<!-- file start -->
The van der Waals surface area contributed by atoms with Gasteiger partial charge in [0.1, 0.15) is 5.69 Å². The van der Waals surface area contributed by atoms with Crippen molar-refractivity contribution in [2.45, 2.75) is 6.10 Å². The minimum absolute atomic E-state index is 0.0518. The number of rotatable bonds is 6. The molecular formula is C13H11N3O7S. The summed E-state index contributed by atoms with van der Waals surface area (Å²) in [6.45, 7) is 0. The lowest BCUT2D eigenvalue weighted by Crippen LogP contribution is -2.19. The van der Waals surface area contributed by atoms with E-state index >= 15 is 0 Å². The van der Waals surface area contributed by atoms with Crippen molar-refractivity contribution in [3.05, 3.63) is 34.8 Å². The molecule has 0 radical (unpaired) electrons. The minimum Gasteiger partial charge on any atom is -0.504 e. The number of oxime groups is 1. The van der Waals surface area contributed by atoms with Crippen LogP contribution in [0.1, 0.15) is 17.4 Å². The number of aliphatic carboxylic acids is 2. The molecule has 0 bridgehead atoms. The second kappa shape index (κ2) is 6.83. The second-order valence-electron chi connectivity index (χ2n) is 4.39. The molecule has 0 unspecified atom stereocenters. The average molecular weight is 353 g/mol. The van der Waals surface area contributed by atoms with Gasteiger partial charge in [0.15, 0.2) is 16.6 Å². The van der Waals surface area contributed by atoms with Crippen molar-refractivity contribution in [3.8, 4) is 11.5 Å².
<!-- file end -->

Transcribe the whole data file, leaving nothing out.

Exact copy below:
The van der Waals surface area contributed by atoms with Gasteiger partial charge in [0.1, 0.15) is 5.69 Å². The van der Waals surface area contributed by atoms with Crippen molar-refractivity contribution in [2.45, 2.75) is 6.10 Å². The minimum absolute atomic E-state index is 0.0518. The number of rotatable bonds is 6. The molecular formula is C13H11N3O7S. The summed E-state index contributed by atoms with van der Waals surface area (Å²) in [6.45, 7) is 0. The lowest BCUT2D eigenvalue weighted by Crippen LogP contribution is -2.19. The van der Waals surface area contributed by atoms with E-state index >= 15 is 0 Å². The van der Waals surface area contributed by atoms with Crippen molar-refractivity contribution in [3.05, 3.63) is 34.8 Å². The molecule has 0 radical (unpaired) electrons. The minimum Gasteiger partial charge on any atom is -0.504 e. The number of oxime groups is 1. The van der Waals surface area contributed by atoms with Crippen LogP contribution in [0.1, 0.15) is 17.4 Å². The number of aliphatic carboxylic acids is 2. The molecule has 0 bridgehead atoms. The second kappa shape index (κ2) is 6.83. The second-order valence-electron chi connectivity index (χ2n) is 4.39. The molecule has 0 unspecified atom stereocenters. The average molecular weight is 353 g/mol. The van der Waals surface area contributed by atoms with Gasteiger partial charge in [0.15, 0.2) is 16.6 Å². The van der Waals surface area contributed by atoms with Crippen molar-refractivity contribution in [3.8, 4) is 11.5 Å².